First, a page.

I have a friend who'll be attending a graduate program in Physics, at a school I would be interested in for when I am applying to grad schools. However, I'm a CS major, so I'd be applying for that.

My question is what can he do that would help at all in making my admission more likely? I know the research he'll be doing is interdisciplinary (Physics and CS) so he'll have some interaction with CS. As a first-year grad student, he won't have much weight, but I'm still curious.

3 Answers 3


It is highly unlikely that they would have any ability to directly influence your admission to any graduate program. It is plausible that they could help you indirectly, however. They could be helpful for the following:

  • Scouting Professors/Labs: Finding out more about the interests and goals of the professors and labs that you would want to work with. This would help you tailor your application so that certain professors might be more likely to advocate for you, if they see a good fit for you in their lab.
  • Gathering Comparisons: Talking to recent grad students admitted to the program and seeing if they wouldn't mind sharing their application packets, so you could see what a successful candidate looks like (and what factors seem to be valued).
  • Informal Reference: If a professor who is reviewing your application packet has worked with your friend, they might ask them for some details about you. This is highly unlikely in your case, due to them being a new student and in a different department. I provided this kind of background once when my lab was evaluating an acquaintance of mine from my undergraduate program. It is fairly uncommon and would not sway the decision greatly.

Some of these things would have been more effective if they were performed earlier (e.g, gathering comparison CV's), since it gives you more time to beef up any weak spots that you have or to build on your strengths.


There are a couple of places where your friend may be able to help you. First, some programs have admission committees that include a few graduate students from their own program. Depending on the culture in the program, the student involvement may range from administrative/paperwork assistance to direct evaluation of the applicants. Unfortunately this opportunity is usually not provided to a first year student (or a student outside the department, for that matter). Moreover, if your application is not strong already it's hard for your friend to argue for your case in front of the faculty even if he/she really wants to promote your application.

A second possibility is the interview. During the interview/recruitment weekend, student involvement is quite common. You may be assigned a student host who will walk you around and make sure that you make it to your interviews. During social events (such as dinners, poster sessions, etc) you also have a chance to talk with students in the program. Usually after the recruitment the program will solicit opinions/comments from the students. Thus given the already positive relation between you and your friend, he/she will likely give you favorable reviews after the recruitment, making an admission offer more likely. Unfortunately, this scenario will only help you if you can make it to the interview stage in the first place. But if you've already reached the interview stage, the program most likely will give you an offer anyway, providing that you don't do anything stupid during the interview. So overall the effect of having a friend in the program is minimal in this regard.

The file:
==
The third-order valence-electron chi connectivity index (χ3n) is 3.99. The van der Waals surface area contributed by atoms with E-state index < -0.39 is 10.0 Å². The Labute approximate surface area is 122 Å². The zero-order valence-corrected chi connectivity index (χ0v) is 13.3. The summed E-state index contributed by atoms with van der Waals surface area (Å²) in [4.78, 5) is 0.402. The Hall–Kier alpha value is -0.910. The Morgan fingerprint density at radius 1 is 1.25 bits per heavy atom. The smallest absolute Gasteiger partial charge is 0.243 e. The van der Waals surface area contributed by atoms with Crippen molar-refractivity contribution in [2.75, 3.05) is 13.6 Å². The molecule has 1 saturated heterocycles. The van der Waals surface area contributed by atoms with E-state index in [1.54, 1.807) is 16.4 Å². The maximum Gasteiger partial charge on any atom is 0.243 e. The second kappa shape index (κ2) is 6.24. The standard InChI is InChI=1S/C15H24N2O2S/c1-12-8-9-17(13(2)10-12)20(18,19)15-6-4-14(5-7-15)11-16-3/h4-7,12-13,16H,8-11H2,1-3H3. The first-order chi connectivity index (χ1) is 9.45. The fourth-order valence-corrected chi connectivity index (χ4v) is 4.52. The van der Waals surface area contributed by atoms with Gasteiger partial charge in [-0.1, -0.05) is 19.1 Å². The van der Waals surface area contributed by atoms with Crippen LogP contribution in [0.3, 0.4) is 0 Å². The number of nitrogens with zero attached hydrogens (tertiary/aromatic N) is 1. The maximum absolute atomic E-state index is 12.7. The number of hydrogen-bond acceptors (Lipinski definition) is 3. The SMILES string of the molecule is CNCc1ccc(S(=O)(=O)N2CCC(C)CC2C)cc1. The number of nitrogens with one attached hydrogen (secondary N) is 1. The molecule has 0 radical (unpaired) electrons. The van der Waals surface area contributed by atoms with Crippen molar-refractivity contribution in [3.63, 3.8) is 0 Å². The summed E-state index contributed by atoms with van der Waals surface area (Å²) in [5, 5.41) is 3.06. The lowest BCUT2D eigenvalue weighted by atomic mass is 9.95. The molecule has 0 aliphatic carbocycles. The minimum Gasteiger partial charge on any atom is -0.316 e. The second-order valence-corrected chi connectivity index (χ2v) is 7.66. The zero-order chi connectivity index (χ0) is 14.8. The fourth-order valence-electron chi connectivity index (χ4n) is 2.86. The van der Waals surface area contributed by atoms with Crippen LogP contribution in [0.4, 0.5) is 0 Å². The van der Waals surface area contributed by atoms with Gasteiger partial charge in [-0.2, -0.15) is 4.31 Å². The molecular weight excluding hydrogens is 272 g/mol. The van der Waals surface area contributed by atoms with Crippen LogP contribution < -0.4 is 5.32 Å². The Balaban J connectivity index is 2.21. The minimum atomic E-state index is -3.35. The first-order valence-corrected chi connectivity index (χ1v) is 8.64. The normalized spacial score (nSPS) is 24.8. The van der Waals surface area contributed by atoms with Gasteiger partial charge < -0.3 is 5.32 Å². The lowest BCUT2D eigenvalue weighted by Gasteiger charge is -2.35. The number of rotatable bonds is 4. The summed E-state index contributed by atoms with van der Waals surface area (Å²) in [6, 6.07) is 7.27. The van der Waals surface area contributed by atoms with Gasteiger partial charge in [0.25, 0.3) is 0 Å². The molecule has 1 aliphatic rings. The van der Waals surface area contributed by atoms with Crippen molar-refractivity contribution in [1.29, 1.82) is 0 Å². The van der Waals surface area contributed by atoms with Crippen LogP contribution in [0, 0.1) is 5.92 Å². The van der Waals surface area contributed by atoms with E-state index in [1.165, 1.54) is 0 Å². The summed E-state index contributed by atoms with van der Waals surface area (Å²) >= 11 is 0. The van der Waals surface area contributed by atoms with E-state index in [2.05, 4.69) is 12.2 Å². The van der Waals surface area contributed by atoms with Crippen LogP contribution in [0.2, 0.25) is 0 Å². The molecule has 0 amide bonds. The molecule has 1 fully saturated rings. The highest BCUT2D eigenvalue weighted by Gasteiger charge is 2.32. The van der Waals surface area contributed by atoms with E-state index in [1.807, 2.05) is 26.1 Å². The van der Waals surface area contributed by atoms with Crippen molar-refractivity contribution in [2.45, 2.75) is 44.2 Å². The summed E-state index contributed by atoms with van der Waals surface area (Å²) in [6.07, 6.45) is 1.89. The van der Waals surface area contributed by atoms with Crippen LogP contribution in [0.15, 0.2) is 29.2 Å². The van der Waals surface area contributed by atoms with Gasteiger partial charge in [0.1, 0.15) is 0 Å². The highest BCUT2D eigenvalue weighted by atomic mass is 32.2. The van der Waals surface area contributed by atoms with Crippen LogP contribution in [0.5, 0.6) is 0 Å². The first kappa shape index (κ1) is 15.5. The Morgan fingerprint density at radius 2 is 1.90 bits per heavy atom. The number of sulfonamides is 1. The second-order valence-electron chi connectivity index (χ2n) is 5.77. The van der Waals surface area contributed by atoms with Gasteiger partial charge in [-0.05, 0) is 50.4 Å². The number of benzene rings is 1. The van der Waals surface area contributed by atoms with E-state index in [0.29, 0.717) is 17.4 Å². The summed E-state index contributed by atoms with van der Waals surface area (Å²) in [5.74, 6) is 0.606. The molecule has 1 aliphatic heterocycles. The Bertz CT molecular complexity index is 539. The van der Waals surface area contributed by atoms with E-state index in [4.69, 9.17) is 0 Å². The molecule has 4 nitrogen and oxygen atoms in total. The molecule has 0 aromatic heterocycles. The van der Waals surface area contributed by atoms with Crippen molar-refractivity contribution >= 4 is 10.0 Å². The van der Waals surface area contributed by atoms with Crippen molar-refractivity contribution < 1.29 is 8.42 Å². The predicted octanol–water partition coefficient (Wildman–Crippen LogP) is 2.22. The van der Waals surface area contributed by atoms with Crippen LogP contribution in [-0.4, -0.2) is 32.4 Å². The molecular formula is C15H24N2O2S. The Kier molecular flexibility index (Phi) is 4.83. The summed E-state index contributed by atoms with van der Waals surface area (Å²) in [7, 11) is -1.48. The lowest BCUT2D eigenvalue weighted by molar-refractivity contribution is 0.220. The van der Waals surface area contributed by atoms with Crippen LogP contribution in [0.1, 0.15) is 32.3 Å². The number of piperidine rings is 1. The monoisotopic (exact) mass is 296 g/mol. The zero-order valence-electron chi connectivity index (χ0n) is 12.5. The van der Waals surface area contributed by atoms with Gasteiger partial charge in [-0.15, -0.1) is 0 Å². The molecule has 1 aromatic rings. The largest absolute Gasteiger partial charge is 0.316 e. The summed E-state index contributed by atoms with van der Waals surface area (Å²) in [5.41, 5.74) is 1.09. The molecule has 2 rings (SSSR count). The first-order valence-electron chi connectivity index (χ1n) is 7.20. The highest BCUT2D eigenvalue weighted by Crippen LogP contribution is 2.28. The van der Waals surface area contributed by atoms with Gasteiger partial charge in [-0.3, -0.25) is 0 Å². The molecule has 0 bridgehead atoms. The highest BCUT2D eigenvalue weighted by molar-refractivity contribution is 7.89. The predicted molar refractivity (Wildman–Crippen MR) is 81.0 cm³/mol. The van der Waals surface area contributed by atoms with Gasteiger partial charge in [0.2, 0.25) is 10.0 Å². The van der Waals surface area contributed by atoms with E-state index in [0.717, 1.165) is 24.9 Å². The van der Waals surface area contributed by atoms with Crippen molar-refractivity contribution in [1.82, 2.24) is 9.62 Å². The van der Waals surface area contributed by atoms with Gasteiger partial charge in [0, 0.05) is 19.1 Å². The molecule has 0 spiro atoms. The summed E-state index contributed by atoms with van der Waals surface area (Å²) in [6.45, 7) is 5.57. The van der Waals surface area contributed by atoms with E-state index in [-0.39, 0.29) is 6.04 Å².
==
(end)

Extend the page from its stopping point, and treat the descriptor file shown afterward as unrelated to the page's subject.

To sum up: it's better to work on your GPA, research experience, GRE, etc., rather than wasting time trying to find "shortcuts" like this.

  • 1
    Given that the OP is in CS and the friend is in the physics department, it's even more unlikely that the friend will be on the OP's admission committee.
    – ff524
    Apr 18, 2016 at 4:51
  • @ff524 Yes that's exactly right. I added this point to my answer.
    – Drecate
    Apr 18, 2016 at 5:20
  • 4
    Having your friend try to get on the admissions committee and push your application is unethical, unless he discloses his relationship with you. If he does disclose it, his "help" probably won't have a positive effect. Apr 18, 2016 at 6:00
  • @DavidKetcheson you are right it's not ethical but I didn't say it was going to have a positive effect anyway. Also, you do realize that the whole idea of networking is based on the same idea right?
    – Drecate
    Apr 18, 2016 at 13:54

Depending on the school, one common question that is often asked is how likely is this student to accept our offer, particularly with fellowships. This is generally more an issue for the more middle of the road schools, especially ones in backwater locations. If this is the case, then anything you mention that indicates you have ties to the area can be helpful, because it signals more than just a passing interest in the school. In this context, your friend's presence there may be able to strengthen your application by helping you form a coherent argument as to why you want to attend that particular school.

For example, suppose you visited your friend at the school once for whatever reason. If that is true, mentioning that you have been to the school and liked something about the campus or whatever is helpful. If you have spent time at the school or the area for one reason or another and actually liked it, it is worth briefly including, because it helps to communicate your serious intent to relocate your life to that school.

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